Abstract Landscape Photography Techniques

For this series of photos Alfonso Calero was inspired by Russian-American painter Mark Rothko. He shares the camera techniques he used to create an abstract look, and explains why libraries are such good places to search for inspiration.The following photos take their inspiration from Russian painter Mark Rothko. Rather than capturing a literal view of a particular place, these images hint at a location and mood but are entirely open to interpretation.Rothko always resisted explaining the meaning of his work. “Silence is so accurate,” he once said. He felt that if he explained his art it would limit people’s ability to interpret his work.Here is my tribute to the artistry of Mark Rothko and some thoughts on how you can start creating your own abstract photos. No.8. Mark Rothko, 1952. 01 SLOW SHUTTER SPEED The blur effect in these images was created by setting a slow shutter speed and moving the camera. Experiment with different shutter speeds and try moving the camera at different rates. Generally speaking, blur will appear in your images at shutter speeds slower than 1/30 or 1/15s. The slower the shutter speed, the more blur you will get. In these pictures I set the camera’s exposure mode to Shutter Priority (abbreviated as S or Tv on the top dial) and switched the shutter speed to 30 seconds.Photo by Alfonso Calero. 02 MINIMUM ISO Use your camera’s lowest ISO setting – usually 100 or 200 ISO. This will not only reduce the appearance of noise in your image, it will also allow you to choose a slower shutter speed.Photo by Alfonso Calero. 03 NEUTRAL DENSITY FILTER If you are shooting during the day you will probably find that it is too bright to select a really slow shutter speed. You can reduce the brightness of the scene, and access a slower shutter speed, by placing a neutral density (ND) filter in front of the lens. ND filters work a little like sunglasses, reducing the amount of light that enters the lens. By darkening the scene you can choose a slower shutter speeds and/or a wider aperture. ND filters come in different strengths (ND2 reduces light by 1 stop, ND4 by 2 stops, ND8 by three stops) and are available through most camera stores. (Near dawn and dusk it should be dark enough to use a slow shutter speed without having to use an ND filter.)Photo by Alfonso Calero. 04 TRIPOD It seems counterintuitive but a tripod can be useful when creating blurred images. In these pictures I mounted the camera on a tripod and slowly panned from left to right. I used a small spirit level to make sure the camera was perfectly level when I took these shots. Experiment with different variations of movement and see which one you like best. A fluid and steady movement will help you avoid jagged edges on the lines.Photo by Alfonso Calero. 05 INSPIRATION The options for abstract photography are almost endless and I encourage you to experiment with different camera settings, subjects and post production effects. This project began because I was interested in the abstract pantings of Mark Rothko. I often find myself in the local library reading about artists and art movements that interest me. Often we look to photographers for inspiration, but the wider art world can also be a rich source of creativity and ideas. Who and what inspires you?Born and raised in the Philippines, Alfonso Calero moved to Australia at the age of 15. He graduated from the Sydney Institute of Technology with an Associate Diploma in Photography in 2001 and has been professionally photographing food, portraits, landscapes and travel subjects ever since. He started a travel education and tours company four years ago delivering workshops every Saturday morning in Sydney, Melbourne, Brisbane, Adelaide and Fremantle. He also takes groups of four people to Japan, Philippines, Spain and Tasmania once a year for 10-14 day photography workshops. You can buy cards and prints of Alfonso’s Rothko inspired images here.Photo by Alfonso Calero.Photo by Alfonso Calero.Photo by Alfonso Calero.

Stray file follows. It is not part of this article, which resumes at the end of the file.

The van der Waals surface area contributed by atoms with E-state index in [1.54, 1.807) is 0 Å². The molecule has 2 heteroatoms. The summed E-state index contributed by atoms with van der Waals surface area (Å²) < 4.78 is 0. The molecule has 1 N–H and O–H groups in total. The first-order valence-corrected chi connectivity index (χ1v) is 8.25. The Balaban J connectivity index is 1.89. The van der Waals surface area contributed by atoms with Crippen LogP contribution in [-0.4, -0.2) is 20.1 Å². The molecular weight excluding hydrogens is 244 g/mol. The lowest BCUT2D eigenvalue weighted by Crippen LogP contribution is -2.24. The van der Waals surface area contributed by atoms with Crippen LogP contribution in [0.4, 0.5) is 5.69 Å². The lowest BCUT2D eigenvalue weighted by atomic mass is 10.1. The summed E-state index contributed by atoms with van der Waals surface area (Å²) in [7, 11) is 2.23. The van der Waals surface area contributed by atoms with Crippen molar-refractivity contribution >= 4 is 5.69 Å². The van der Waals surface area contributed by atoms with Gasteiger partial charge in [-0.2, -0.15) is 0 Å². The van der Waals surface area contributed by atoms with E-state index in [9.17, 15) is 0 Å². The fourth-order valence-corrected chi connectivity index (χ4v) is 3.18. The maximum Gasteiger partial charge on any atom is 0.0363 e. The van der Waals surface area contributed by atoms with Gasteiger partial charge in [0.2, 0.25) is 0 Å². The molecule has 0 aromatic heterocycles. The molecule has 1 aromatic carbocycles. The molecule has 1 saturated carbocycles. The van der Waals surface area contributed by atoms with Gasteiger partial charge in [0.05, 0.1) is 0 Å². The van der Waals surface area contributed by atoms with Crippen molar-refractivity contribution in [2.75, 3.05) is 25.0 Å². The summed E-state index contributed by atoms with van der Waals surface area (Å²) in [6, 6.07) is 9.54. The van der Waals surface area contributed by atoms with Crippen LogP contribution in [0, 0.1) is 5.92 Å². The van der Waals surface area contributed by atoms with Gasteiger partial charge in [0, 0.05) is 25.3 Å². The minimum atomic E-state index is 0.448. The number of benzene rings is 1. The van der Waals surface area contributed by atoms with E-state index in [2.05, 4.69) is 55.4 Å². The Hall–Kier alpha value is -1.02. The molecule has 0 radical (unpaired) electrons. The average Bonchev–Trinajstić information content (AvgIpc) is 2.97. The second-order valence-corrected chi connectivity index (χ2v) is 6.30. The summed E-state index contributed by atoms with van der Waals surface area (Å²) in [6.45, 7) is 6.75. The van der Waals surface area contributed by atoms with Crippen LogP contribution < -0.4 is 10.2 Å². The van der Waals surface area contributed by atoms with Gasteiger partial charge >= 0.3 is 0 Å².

Abstract Landscape Photography Techniques

Abstract Landscape Photography Techniques
Abstract Landscape Photography Techniques
Abstract Landscape Photography Techniques
Abstract Landscape Photography Techniques
Abstract Landscape Photography Techniques